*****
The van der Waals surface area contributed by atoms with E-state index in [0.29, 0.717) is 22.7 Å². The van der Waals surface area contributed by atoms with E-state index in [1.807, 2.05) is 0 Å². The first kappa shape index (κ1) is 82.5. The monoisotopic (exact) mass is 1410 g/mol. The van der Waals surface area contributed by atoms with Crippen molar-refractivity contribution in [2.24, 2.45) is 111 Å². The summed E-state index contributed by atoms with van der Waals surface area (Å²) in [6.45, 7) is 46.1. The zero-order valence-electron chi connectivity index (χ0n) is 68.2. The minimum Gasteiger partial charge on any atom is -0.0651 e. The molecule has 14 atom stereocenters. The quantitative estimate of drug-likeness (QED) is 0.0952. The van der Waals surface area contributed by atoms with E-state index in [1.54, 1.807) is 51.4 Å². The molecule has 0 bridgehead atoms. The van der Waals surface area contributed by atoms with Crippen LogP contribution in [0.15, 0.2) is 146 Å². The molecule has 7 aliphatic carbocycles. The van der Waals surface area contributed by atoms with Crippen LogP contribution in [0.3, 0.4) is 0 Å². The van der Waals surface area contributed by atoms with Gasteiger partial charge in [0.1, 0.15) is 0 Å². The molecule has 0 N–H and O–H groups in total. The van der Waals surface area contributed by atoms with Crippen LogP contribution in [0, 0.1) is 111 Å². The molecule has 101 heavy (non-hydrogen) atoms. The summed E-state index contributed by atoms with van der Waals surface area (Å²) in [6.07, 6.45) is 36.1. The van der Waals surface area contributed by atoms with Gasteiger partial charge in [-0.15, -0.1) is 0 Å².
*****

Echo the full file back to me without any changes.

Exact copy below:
The van der Waals surface area contributed by atoms with E-state index in [0.29, 0.717) is 22.7 Å². The van der Waals surface area contributed by atoms with E-state index in [1.807, 2.05) is 0 Å². The first kappa shape index (κ1) is 82.5. The monoisotopic (exact) mass is 1410 g/mol. The van der Waals surface area contributed by atoms with Crippen molar-refractivity contribution in [2.24, 2.45) is 111 Å². The summed E-state index contributed by atoms with van der Waals surface area (Å²) in [6.45, 7) is 46.1. The zero-order valence-electron chi connectivity index (χ0n) is 68.2. The minimum Gasteiger partial charge on any atom is -0.0651 e. The molecule has 14 atom stereocenters. The quantitative estimate of drug-likeness (QED) is 0.0952. The van der Waals surface area contributed by atoms with E-state index in [1.54, 1.807) is 51.4 Å². The molecule has 0 bridgehead atoms. The van der Waals surface area contributed by atoms with Crippen LogP contribution in [0.15, 0.2) is 146 Å². The molecule has 7 aliphatic carbocycles. The van der Waals surface area contributed by atoms with Crippen LogP contribution in [0.3, 0.4) is 0 Å². The van der Waals surface area contributed by atoms with Gasteiger partial charge in [0.1, 0.15) is 0 Å². The molecule has 0 N–H and O–H groups in total. The van der Waals surface area contributed by atoms with Crippen LogP contribution in [0, 0.1) is 111 Å². The molecule has 101 heavy (non-hydrogen) atoms. The summed E-state index contributed by atoms with van der Waals surface area (Å²) in [6.07, 6.45) is 36.1. The van der Waals surface area contributed by atoms with Gasteiger partial charge in [-0.15, -0.1) is 0 Å².